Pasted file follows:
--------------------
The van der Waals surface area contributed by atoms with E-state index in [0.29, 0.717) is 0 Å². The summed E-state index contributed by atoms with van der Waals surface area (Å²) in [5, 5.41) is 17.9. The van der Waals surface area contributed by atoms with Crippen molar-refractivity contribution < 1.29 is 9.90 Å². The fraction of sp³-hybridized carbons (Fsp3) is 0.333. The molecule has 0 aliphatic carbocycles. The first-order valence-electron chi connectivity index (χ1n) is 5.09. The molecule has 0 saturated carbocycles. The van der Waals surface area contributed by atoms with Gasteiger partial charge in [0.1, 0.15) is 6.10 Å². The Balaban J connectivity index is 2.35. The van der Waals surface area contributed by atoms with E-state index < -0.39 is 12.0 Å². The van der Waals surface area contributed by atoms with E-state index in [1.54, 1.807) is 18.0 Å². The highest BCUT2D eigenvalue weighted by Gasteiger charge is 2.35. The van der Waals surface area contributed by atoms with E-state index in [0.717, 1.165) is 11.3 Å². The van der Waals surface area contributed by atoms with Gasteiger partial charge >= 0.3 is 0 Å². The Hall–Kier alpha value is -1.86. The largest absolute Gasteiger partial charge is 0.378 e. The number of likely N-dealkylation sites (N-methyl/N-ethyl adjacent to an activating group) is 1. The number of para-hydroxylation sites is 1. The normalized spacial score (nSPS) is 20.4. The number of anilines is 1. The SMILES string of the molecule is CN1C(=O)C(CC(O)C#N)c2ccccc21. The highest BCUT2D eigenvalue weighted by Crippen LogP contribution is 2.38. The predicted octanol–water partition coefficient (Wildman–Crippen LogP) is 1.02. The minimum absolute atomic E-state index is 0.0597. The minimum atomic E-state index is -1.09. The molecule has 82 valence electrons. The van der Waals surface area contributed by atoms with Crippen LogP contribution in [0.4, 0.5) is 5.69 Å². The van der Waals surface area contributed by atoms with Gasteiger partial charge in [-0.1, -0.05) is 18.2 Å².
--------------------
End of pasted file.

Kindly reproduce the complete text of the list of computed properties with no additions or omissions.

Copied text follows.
The van der Waals surface area contributed by atoms with E-state index in [0.29, 0.717) is 0 Å². The summed E-state index contributed by atoms with van der Waals surface area (Å²) in [5, 5.41) is 17.9. The van der Waals surface area contributed by atoms with Crippen molar-refractivity contribution < 1.29 is 9.90 Å². The fraction of sp³-hybridized carbons (Fsp3) is 0.333. The molecule has 0 aliphatic carbocycles. The first-order valence-electron chi connectivity index (χ1n) is 5.09. The molecule has 0 saturated carbocycles. The van der Waals surface area contributed by atoms with Gasteiger partial charge in [0.1, 0.15) is 6.10 Å². The Balaban J connectivity index is 2.35. The van der Waals surface area contributed by atoms with E-state index < -0.39 is 12.0 Å². The van der Waals surface area contributed by atoms with E-state index in [1.54, 1.807) is 18.0 Å². The highest BCUT2D eigenvalue weighted by Gasteiger charge is 2.35. The van der Waals surface area contributed by atoms with E-state index in [0.717, 1.165) is 11.3 Å². The van der Waals surface area contributed by atoms with Gasteiger partial charge >= 0.3 is 0 Å². The Hall–Kier alpha value is -1.86. The largest absolute Gasteiger partial charge is 0.378 e. The number of likely N-dealkylation sites (N-methyl/N-ethyl adjacent to an activating group) is 1. The number of para-hydroxylation sites is 1. The normalized spacial score (nSPS) is 20.4. The number of anilines is 1. The SMILES string of the molecule is CN1C(=O)C(CC(O)C#N)c2ccccc21. The highest BCUT2D eigenvalue weighted by Crippen LogP contribution is 2.38. The predicted octanol–water partition coefficient (Wildman–Crippen LogP) is 1.02. The minimum absolute atomic E-state index is 0.0597. The minimum atomic E-state index is -1.09. The molecule has 82 valence electrons. The van der Waals surface area contributed by atoms with Crippen LogP contribution in [0.4, 0.5) is 5.69 Å². The van der Waals surface area contributed by atoms with Gasteiger partial charge in [-0.1, -0.05) is 18.2 Å².